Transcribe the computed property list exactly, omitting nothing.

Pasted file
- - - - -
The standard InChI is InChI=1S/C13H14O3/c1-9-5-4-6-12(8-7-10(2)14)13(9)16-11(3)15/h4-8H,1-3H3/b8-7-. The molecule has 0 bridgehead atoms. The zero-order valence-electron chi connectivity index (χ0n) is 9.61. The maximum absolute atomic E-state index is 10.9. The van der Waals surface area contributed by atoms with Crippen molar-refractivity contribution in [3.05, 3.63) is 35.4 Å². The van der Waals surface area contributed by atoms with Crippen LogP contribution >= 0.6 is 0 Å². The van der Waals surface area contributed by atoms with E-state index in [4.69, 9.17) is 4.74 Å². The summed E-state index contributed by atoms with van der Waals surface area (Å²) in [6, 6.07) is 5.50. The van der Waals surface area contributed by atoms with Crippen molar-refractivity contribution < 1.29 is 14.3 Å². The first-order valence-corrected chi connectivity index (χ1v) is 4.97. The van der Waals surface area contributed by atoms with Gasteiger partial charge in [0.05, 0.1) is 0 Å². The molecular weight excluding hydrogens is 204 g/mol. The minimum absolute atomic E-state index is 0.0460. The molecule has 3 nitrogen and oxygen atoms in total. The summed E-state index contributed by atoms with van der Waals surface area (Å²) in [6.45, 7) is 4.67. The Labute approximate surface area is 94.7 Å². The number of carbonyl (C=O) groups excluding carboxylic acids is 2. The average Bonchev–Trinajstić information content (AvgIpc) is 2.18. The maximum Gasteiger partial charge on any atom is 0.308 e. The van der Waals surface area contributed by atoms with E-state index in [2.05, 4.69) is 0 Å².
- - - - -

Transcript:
The standard InChI is InChI=1S/C13H14O3/c1-9-5-4-6-12(8-7-10(2)14)13(9)16-11(3)15/h4-8H,1-3H3/b8-7-. The molecule has 0 bridgehead atoms. The zero-order valence-electron chi connectivity index (χ0n) is 9.61. The maximum absolute atomic E-state index is 10.9. The van der Waals surface area contributed by atoms with Crippen molar-refractivity contribution in [3.05, 3.63) is 35.4 Å². The van der Waals surface area contributed by atoms with Crippen LogP contribution >= 0.6 is 0 Å². The van der Waals surface area contributed by atoms with E-state index in [4.69, 9.17) is 4.74 Å². The summed E-state index contributed by atoms with van der Waals surface area (Å²) in [6, 6.07) is 5.50. The van der Waals surface area contributed by atoms with Crippen molar-refractivity contribution < 1.29 is 14.3 Å². The first-order valence-corrected chi connectivity index (χ1v) is 4.97. The van der Waals surface area contributed by atoms with Gasteiger partial charge in [0.05, 0.1) is 0 Å². The molecular weight excluding hydrogens is 204 g/mol. The minimum absolute atomic E-state index is 0.0460. The molecule has 3 nitrogen and oxygen atoms in total. The summed E-state index contributed by atoms with van der Waals surface area (Å²) in [6.45, 7) is 4.67. The Labute approximate surface area is 94.7 Å². The number of carbonyl (C=O) groups excluding carboxylic acids is 2. The average Bonchev–Trinajstić information content (AvgIpc) is 2.18. The maximum Gasteiger partial charge on any atom is 0.308 e. The van der Waals surface area contributed by atoms with E-state index in [2.05, 4.69) is 0 Å².